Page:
This final type of certificate is a bit of a weird one. When you submit an app to the Microsoft App store – either paid or free – Microsoft pass it through a validation process which checks that you’ve not used any forbidden API calls or included any other obviously infringing content. Once you pass that validation Microsoft will then sign the app for you. The code signing still identifies the author as you and is based on the “publisher” details you provided to Microsoft when you signed up to their App Store as a developer and submitted the package. I’ve yet to work out quite how Microsoft validate this as strongly as an EV or OV certificate but in the end I guess it’s not relevant to you as the developer.
Where to get a code-signing certificate
A disclaimer – I don’t have any association with any of the companies I’ve linked to here and elsewhere in this article. I can vouch for K Software because I’ve used them for a few years now for several customers of mine and always get my certificates from them but beyond that I don’t know them and they don’t know me 🙂
The cheapest/most cost effective certificate vendor I’ve found is https://ksoftware.net – they are resellers for Sectigo (previously known as Commodo) and provide both OV and EV certificates. The renewals are discounted too. I assume they survive off Ramen noodles for lunch every day. Either way, I’ve used them for a while and they’re still going strong so more power to them.
The number one main source for code signing certificates is Sectigo (Commodo) themselves and can be found here: https://sectigo.com/signing-certificates/code-signing – weirdly enough they are a lot more expensive than K Software who resell their certificates. I’m not sure why this is.
There are a large number of other resellers and top-level certificate authorities. I do not have experience of them so I’ll leave you to wade through the morass. Don’t pay too much, is my advice, but make sure you’re getting the correct thing.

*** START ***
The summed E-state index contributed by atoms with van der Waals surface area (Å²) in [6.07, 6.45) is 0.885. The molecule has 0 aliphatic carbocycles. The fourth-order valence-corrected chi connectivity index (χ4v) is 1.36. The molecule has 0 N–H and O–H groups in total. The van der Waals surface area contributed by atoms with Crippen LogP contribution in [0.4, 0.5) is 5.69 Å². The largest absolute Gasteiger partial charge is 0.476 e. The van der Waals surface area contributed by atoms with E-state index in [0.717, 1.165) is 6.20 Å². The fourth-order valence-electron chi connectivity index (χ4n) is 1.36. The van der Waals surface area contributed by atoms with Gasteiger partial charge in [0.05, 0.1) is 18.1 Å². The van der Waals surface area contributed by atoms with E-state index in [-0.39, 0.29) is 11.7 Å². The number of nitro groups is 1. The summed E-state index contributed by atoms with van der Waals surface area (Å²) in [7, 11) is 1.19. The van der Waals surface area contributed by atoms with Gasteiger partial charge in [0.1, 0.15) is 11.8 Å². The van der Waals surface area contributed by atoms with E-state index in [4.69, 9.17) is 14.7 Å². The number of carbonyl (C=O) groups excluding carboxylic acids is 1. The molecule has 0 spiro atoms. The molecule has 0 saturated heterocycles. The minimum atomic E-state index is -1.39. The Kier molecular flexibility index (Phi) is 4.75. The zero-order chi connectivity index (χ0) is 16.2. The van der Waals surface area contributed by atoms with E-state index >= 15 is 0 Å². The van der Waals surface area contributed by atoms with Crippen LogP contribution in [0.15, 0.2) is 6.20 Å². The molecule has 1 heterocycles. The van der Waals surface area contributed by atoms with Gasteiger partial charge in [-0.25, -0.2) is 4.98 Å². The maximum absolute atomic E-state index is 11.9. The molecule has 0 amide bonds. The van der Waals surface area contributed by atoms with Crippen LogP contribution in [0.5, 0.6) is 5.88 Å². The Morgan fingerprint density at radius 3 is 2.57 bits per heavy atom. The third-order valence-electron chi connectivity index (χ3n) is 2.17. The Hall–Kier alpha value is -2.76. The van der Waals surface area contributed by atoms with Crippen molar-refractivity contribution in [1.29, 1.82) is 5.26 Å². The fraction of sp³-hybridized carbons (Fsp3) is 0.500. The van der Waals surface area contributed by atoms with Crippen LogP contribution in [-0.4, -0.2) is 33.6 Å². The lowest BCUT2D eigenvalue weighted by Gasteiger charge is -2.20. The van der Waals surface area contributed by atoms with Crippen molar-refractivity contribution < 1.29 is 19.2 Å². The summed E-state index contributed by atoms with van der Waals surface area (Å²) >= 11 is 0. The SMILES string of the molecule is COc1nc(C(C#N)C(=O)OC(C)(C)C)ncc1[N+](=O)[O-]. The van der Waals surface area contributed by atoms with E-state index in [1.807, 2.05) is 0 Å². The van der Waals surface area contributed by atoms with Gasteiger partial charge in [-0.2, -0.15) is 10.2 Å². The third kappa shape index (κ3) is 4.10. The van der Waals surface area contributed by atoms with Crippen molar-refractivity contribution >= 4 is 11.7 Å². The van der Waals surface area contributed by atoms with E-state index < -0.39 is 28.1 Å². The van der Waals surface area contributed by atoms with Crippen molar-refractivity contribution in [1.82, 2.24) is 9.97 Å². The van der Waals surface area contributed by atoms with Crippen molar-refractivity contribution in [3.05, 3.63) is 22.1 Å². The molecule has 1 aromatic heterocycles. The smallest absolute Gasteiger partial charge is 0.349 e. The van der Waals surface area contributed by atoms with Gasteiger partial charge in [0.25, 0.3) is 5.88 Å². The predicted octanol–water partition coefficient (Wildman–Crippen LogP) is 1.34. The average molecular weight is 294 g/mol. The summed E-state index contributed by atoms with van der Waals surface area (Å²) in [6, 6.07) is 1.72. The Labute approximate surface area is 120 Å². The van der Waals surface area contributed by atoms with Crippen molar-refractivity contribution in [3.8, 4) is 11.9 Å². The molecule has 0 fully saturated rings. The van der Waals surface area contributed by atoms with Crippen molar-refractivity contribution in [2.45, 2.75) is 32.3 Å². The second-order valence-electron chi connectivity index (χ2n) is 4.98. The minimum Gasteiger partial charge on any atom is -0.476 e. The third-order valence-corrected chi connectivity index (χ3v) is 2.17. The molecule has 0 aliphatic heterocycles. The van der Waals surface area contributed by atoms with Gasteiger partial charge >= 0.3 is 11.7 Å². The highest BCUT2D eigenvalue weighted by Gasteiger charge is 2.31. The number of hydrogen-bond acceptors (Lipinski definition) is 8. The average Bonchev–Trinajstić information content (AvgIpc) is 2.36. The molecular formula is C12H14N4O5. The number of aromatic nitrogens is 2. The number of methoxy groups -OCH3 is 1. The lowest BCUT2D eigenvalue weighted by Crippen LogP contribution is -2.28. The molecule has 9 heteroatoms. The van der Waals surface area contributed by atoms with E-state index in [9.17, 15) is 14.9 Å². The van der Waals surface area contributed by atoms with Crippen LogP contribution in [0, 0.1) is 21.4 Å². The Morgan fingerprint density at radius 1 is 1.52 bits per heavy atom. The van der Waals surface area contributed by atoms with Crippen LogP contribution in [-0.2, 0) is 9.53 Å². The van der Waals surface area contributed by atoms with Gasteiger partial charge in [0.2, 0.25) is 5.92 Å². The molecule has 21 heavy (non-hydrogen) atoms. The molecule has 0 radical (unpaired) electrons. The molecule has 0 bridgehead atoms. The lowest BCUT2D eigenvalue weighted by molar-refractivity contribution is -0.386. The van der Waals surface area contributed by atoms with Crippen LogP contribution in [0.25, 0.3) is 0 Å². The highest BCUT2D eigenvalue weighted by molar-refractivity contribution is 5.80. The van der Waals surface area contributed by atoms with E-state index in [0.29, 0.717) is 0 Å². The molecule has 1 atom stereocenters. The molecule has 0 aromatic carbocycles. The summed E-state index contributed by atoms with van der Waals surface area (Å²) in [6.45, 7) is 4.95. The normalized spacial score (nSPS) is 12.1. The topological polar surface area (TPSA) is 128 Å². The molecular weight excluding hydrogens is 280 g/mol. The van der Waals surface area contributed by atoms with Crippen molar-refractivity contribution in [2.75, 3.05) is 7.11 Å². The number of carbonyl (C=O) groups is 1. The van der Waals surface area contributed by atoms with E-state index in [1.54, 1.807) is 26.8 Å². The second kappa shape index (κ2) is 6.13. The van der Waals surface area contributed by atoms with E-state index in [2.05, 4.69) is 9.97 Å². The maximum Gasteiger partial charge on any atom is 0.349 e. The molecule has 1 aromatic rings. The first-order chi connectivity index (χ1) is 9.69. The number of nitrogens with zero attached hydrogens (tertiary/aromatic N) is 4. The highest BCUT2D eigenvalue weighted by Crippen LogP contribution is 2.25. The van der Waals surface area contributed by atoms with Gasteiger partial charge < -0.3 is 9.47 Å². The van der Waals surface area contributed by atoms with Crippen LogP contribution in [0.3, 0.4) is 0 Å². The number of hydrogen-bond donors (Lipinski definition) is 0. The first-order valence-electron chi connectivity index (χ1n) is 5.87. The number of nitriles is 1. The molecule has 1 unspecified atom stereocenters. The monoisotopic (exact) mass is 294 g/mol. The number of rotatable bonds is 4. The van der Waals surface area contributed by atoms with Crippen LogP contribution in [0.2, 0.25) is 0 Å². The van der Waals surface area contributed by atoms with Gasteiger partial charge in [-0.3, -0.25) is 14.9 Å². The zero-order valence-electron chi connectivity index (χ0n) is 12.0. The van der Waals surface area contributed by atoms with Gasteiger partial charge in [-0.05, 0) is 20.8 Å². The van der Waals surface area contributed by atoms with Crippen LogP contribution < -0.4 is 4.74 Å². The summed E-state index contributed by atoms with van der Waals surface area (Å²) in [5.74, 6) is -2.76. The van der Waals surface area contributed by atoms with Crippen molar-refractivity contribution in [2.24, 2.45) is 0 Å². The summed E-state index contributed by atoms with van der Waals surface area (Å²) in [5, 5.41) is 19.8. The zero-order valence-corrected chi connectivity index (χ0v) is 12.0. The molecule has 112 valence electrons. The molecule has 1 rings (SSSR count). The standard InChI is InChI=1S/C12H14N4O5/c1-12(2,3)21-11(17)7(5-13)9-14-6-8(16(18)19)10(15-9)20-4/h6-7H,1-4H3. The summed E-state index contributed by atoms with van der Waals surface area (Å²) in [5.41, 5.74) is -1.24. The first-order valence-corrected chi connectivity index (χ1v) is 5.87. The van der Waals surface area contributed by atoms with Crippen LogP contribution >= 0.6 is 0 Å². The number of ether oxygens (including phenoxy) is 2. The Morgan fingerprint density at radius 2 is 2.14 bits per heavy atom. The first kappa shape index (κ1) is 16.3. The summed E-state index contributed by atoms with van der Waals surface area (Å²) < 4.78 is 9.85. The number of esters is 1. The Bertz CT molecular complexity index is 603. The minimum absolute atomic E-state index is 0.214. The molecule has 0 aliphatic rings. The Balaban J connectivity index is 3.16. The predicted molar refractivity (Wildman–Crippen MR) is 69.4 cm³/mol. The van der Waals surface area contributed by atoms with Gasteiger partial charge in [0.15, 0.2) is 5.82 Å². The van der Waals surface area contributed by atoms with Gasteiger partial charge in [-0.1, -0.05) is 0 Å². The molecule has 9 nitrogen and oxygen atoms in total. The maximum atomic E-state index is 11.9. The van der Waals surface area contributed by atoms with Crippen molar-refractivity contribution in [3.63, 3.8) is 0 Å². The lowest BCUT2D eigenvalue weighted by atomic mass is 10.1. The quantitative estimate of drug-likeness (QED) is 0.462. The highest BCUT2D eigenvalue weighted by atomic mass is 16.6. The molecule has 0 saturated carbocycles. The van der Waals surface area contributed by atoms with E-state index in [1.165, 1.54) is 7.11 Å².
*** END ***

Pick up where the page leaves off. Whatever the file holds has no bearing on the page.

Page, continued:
How to code-sign your apps
I’m not going to describe the process of actually getting the certificate because the vendors do a good job of walking you through it. But however you do it you will end up with a file which either ends in
.pfx – here’s a pro tip: some apps and techniques for code-signing ask for P12 files and some want a PFX file. Whatever one you have make a copy of it and rename the copy’s extension to whatever the other one is. So P12 to PFX or PFX to P12. The reason this works is they are exactly the same file format at the binary level. Only the file extension is different. I know of one person who was going to pay for a second code signing certificate “because they had the wrong format”. Luckily they ranted in my direction and I was able to save them doling out cash unnecessarily.
If you have an EXE and you simply want to code sign outside of the IDE
No matter where you got your certificate, go to K Software’s website and scroll to the link which says Download KSign Now. KSign is a small Windows app which allows you to manually code sign any of your exes.
The app has areas for the certificate details and an area where you can drop or select one or more exes to code-sign. It’s easy to use.
Manually signing using Microsoft’s SignTool
You can use Microsoft’s command line code signing tool. This may be already installed on your machine.
If it’s not installed you can go here to read more about it and download the necessary software kit: https://docs.microsoft.com/en-us/windows/win32/seccrypto/signtool
Using SignTool is fairly easy. You need to open a terminal Window and use a command line like so:
"C:\Program Files (x86)\Windows Kits\10\bin\x64\signtool.exe" sign /f C:\PATH\TO\YOUR\CERT\certname.p12 /p passwordforthecert "C:\PATH\TO\EXE\myapp.exe"
Obviously that needs to be all on one line. Note the use of the P12 certificate extension.
I use Signtool in some of my automated builds where I am signing several hundred different exes and modules which are built via a script.
Code signing in the RAD Studio Delphi IDE
There are two ways to do this. You can either use SignTool as post-build task in the IDE. You can read more about how to set up these tasks here: http://docwiki.embarcadero.com/RADStudio/Rio/en/Creating_Build_Events – essentially just replicate the line above for the manually signing using SignTool paragraph and tweak it for your situation.
The other way to sign your apps is to target the Windows Application store and select “ad hoc” as the distribution type as shown here:
In the section which says “certificate file” put (or choose) the path to your PFX code-signing certificate.
In the password field put the password which you used when securing your certificate file. You’ll know which one this is when you’ve got your certificate.
Now when you select build and deploy it the resulting application will have been signed with your certificate.